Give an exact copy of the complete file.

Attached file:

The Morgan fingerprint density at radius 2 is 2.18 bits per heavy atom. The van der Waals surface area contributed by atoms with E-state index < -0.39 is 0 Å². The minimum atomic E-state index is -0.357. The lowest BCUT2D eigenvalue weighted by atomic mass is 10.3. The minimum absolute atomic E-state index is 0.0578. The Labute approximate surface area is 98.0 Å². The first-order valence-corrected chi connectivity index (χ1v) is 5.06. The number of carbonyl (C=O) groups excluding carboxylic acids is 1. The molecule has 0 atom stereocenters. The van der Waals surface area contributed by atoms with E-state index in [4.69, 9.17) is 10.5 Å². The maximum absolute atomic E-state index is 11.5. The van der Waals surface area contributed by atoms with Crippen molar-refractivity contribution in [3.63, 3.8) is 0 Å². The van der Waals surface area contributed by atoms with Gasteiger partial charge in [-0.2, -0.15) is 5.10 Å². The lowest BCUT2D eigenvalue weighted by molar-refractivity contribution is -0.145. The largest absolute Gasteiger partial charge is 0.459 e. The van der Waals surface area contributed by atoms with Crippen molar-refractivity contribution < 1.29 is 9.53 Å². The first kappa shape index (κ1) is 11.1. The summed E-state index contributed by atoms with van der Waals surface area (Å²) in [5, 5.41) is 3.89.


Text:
The Morgan fingerprint density at radius 2 is 2.18 bits per heavy atom. The van der Waals surface area contributed by atoms with E-state index < -0.39 is 0 Å². The minimum atomic E-state index is -0.357. The lowest BCUT2D eigenvalue weighted by atomic mass is 10.3. The minimum absolute atomic E-state index is 0.0578. The Labute approximate surface area is 98.0 Å². The first-order valence-corrected chi connectivity index (χ1v) is 5.06. The number of carbonyl (C=O) groups excluding carboxylic acids is 1. The molecule has 0 atom stereocenters. The van der Waals surface area contributed by atoms with E-state index in [4.69, 9.17) is 10.5 Å². The maximum absolute atomic E-state index is 11.5. The van der Waals surface area contributed by atoms with Crippen molar-refractivity contribution in [3.63, 3.8) is 0 Å². The van der Waals surface area contributed by atoms with Gasteiger partial charge in [-0.2, -0.15) is 5.10 Å². The lowest BCUT2D eigenvalue weighted by molar-refractivity contribution is -0.145. The largest absolute Gasteiger partial charge is 0.459 e. The van der Waals surface area contributed by atoms with Crippen molar-refractivity contribution < 1.29 is 9.53 Å². The first kappa shape index (κ1) is 11.1. The summed E-state index contributed by atoms with van der Waals surface area (Å²) in [5, 5.41) is 3.89.